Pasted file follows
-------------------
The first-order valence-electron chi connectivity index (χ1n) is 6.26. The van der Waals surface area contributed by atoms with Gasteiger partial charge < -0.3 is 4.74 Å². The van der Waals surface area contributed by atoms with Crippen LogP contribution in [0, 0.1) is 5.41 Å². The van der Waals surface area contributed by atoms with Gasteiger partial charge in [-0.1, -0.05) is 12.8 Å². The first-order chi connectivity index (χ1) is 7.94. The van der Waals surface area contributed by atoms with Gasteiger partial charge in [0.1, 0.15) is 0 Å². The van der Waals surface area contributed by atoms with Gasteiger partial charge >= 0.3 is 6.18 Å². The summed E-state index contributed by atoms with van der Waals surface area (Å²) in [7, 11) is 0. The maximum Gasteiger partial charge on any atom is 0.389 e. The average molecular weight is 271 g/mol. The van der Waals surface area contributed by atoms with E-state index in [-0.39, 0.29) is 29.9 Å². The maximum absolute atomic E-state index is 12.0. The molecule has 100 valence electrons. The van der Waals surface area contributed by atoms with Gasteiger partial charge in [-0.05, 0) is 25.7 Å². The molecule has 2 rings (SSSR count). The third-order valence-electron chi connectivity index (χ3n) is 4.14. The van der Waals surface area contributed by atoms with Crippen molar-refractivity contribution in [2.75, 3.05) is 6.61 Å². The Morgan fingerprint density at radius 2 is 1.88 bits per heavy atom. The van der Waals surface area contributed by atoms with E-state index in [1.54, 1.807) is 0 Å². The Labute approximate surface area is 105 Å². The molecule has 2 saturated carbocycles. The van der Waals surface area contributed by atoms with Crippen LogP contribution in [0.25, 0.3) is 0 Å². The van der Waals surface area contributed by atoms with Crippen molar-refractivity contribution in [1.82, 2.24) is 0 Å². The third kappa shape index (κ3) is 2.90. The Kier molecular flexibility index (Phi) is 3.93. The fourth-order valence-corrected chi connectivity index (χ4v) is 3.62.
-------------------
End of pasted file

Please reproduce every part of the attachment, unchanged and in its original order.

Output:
The first-order valence-electron chi connectivity index (χ1n) is 6.26. The van der Waals surface area contributed by atoms with Gasteiger partial charge < -0.3 is 4.74 Å². The van der Waals surface area contributed by atoms with Crippen LogP contribution in [0, 0.1) is 5.41 Å². The van der Waals surface area contributed by atoms with Gasteiger partial charge in [-0.1, -0.05) is 12.8 Å². The first-order chi connectivity index (χ1) is 7.94. The van der Waals surface area contributed by atoms with Gasteiger partial charge in [0.1, 0.15) is 0 Å². The van der Waals surface area contributed by atoms with Gasteiger partial charge >= 0.3 is 6.18 Å². The summed E-state index contributed by atoms with van der Waals surface area (Å²) in [7, 11) is 0. The maximum Gasteiger partial charge on any atom is 0.389 e. The average molecular weight is 271 g/mol. The van der Waals surface area contributed by atoms with E-state index in [-0.39, 0.29) is 29.9 Å². The maximum absolute atomic E-state index is 12.0. The molecule has 100 valence electrons. The van der Waals surface area contributed by atoms with Gasteiger partial charge in [-0.05, 0) is 25.7 Å². The molecule has 2 rings (SSSR count). The third-order valence-electron chi connectivity index (χ3n) is 4.14. The van der Waals surface area contributed by atoms with Crippen molar-refractivity contribution in [2.75, 3.05) is 6.61 Å². The Morgan fingerprint density at radius 2 is 1.88 bits per heavy atom. The van der Waals surface area contributed by atoms with E-state index in [1.54, 1.807) is 0 Å². The Labute approximate surface area is 105 Å². The molecule has 2 saturated carbocycles. The van der Waals surface area contributed by atoms with Crippen LogP contribution in [0.25, 0.3) is 0 Å². The van der Waals surface area contributed by atoms with Crippen molar-refractivity contribution in [1.82, 2.24) is 0 Å². The third kappa shape index (κ3) is 2.90. The Kier molecular flexibility index (Phi) is 3.93. The fourth-order valence-corrected chi connectivity index (χ4v) is 3.62.